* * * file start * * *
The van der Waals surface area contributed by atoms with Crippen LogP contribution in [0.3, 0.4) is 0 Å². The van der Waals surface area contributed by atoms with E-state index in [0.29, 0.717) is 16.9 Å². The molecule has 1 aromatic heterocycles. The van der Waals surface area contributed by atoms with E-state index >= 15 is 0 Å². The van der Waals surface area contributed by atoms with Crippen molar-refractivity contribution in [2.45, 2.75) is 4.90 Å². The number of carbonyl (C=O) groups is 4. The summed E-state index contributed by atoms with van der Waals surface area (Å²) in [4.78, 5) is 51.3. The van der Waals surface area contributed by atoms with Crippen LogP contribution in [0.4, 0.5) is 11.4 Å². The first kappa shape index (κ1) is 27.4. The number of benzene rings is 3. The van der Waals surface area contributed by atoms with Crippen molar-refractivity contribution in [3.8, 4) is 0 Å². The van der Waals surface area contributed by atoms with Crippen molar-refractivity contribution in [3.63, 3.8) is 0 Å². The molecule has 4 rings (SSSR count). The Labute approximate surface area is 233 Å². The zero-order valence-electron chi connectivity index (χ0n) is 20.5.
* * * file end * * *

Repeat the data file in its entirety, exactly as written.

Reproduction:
The van der Waals surface area contributed by atoms with Crippen LogP contribution in [0.3, 0.4) is 0 Å². The van der Waals surface area contributed by atoms with E-state index in [0.29, 0.717) is 16.9 Å². The molecule has 1 aromatic heterocycles. The van der Waals surface area contributed by atoms with E-state index >= 15 is 0 Å². The van der Waals surface area contributed by atoms with Crippen molar-refractivity contribution in [2.45, 2.75) is 4.90 Å². The number of carbonyl (C=O) groups is 4. The summed E-state index contributed by atoms with van der Waals surface area (Å²) in [4.78, 5) is 51.3. The van der Waals surface area contributed by atoms with Crippen LogP contribution in [0.4, 0.5) is 11.4 Å². The first kappa shape index (κ1) is 27.4. The number of benzene rings is 3. The van der Waals surface area contributed by atoms with Crippen molar-refractivity contribution in [3.8, 4) is 0 Å². The van der Waals surface area contributed by atoms with Crippen molar-refractivity contribution in [3.63, 3.8) is 0 Å². The molecule has 4 rings (SSSR count). The Labute approximate surface area is 233 Å². The zero-order valence-electron chi connectivity index (χ0n) is 20.5.